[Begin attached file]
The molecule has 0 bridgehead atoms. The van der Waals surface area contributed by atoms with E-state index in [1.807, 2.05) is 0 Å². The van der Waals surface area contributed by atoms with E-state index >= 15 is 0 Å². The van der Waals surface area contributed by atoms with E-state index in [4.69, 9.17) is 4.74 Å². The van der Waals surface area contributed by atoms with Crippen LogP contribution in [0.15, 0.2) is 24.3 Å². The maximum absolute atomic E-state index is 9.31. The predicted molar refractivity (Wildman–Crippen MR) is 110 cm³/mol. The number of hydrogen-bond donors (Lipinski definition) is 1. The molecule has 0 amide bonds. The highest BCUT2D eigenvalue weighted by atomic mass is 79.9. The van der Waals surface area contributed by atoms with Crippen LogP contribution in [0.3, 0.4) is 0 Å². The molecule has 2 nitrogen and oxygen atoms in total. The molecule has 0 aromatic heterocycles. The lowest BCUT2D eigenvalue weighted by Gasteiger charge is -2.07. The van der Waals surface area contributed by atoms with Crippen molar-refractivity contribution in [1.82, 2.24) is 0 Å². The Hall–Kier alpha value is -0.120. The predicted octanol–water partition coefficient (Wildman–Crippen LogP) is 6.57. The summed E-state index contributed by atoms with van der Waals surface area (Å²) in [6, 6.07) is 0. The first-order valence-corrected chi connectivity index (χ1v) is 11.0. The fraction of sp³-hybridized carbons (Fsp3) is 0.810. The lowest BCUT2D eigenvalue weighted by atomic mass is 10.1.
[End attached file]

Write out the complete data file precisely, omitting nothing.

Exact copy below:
The molecule has 0 bridgehead atoms. The van der Waals surface area contributed by atoms with E-state index in [1.807, 2.05) is 0 Å². The van der Waals surface area contributed by atoms with E-state index >= 15 is 0 Å². The van der Waals surface area contributed by atoms with E-state index in [4.69, 9.17) is 4.74 Å². The van der Waals surface area contributed by atoms with Crippen LogP contribution in [0.15, 0.2) is 24.3 Å². The maximum absolute atomic E-state index is 9.31. The predicted molar refractivity (Wildman–Crippen MR) is 110 cm³/mol. The number of hydrogen-bond donors (Lipinski definition) is 1. The molecule has 0 amide bonds. The highest BCUT2D eigenvalue weighted by atomic mass is 79.9. The van der Waals surface area contributed by atoms with Crippen LogP contribution in [0.3, 0.4) is 0 Å². The molecule has 2 nitrogen and oxygen atoms in total. The molecule has 0 aromatic heterocycles. The lowest BCUT2D eigenvalue weighted by Gasteiger charge is -2.07. The van der Waals surface area contributed by atoms with Crippen molar-refractivity contribution in [1.82, 2.24) is 0 Å². The Hall–Kier alpha value is -0.120. The predicted octanol–water partition coefficient (Wildman–Crippen LogP) is 6.57. The summed E-state index contributed by atoms with van der Waals surface area (Å²) in [6, 6.07) is 0. The first-order valence-corrected chi connectivity index (χ1v) is 11.0. The fraction of sp³-hybridized carbons (Fsp3) is 0.810. The lowest BCUT2D eigenvalue weighted by atomic mass is 10.1.